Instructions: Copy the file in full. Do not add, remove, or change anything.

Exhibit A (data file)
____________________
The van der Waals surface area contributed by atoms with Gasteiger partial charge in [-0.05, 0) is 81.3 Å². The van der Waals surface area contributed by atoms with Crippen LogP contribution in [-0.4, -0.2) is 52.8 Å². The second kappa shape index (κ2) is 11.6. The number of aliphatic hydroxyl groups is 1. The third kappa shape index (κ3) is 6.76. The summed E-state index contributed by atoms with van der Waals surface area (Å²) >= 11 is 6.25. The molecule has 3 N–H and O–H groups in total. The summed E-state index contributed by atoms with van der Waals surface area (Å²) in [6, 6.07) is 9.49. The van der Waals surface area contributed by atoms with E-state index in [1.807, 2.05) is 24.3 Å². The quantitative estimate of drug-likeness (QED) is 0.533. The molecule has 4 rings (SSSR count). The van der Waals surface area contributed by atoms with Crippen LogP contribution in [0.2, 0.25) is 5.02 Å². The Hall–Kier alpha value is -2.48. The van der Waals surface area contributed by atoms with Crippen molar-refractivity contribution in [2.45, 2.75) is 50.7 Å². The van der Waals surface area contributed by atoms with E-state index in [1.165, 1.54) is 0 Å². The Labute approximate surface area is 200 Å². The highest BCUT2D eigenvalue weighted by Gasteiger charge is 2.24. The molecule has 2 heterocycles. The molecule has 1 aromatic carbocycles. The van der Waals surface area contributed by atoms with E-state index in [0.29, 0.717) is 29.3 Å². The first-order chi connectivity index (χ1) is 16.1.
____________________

The van der Waals surface area contributed by atoms with Gasteiger partial charge in [-0.05, 0) is 81.3 Å². The van der Waals surface area contributed by atoms with Crippen LogP contribution in [-0.4, -0.2) is 52.8 Å². The second kappa shape index (κ2) is 11.6. The number of aliphatic hydroxyl groups is 1. The third kappa shape index (κ3) is 6.76. The summed E-state index contributed by atoms with van der Waals surface area (Å²) >= 11 is 6.25. The molecule has 3 N–H and O–H groups in total. The summed E-state index contributed by atoms with van der Waals surface area (Å²) in [6, 6.07) is 9.49. The van der Waals surface area contributed by atoms with E-state index in [1.807, 2.05) is 24.3 Å². The quantitative estimate of drug-likeness (QED) is 0.533. The molecule has 4 rings (SSSR count). The van der Waals surface area contributed by atoms with Crippen LogP contribution in [0.2, 0.25) is 5.02 Å². The Hall–Kier alpha value is -2.48. The van der Waals surface area contributed by atoms with Crippen molar-refractivity contribution in [2.45, 2.75) is 50.7 Å². The van der Waals surface area contributed by atoms with E-state index in [1.165, 1.54) is 0 Å². The Labute approximate surface area is 200 Å². The highest BCUT2D eigenvalue weighted by Gasteiger charge is 2.24. The molecule has 2 heterocycles. The molecule has 1 aromatic carbocycles. The van der Waals surface area contributed by atoms with E-state index in [0.29, 0.717) is 29.3 Å². The first-order chi connectivity index (χ1) is 16.1.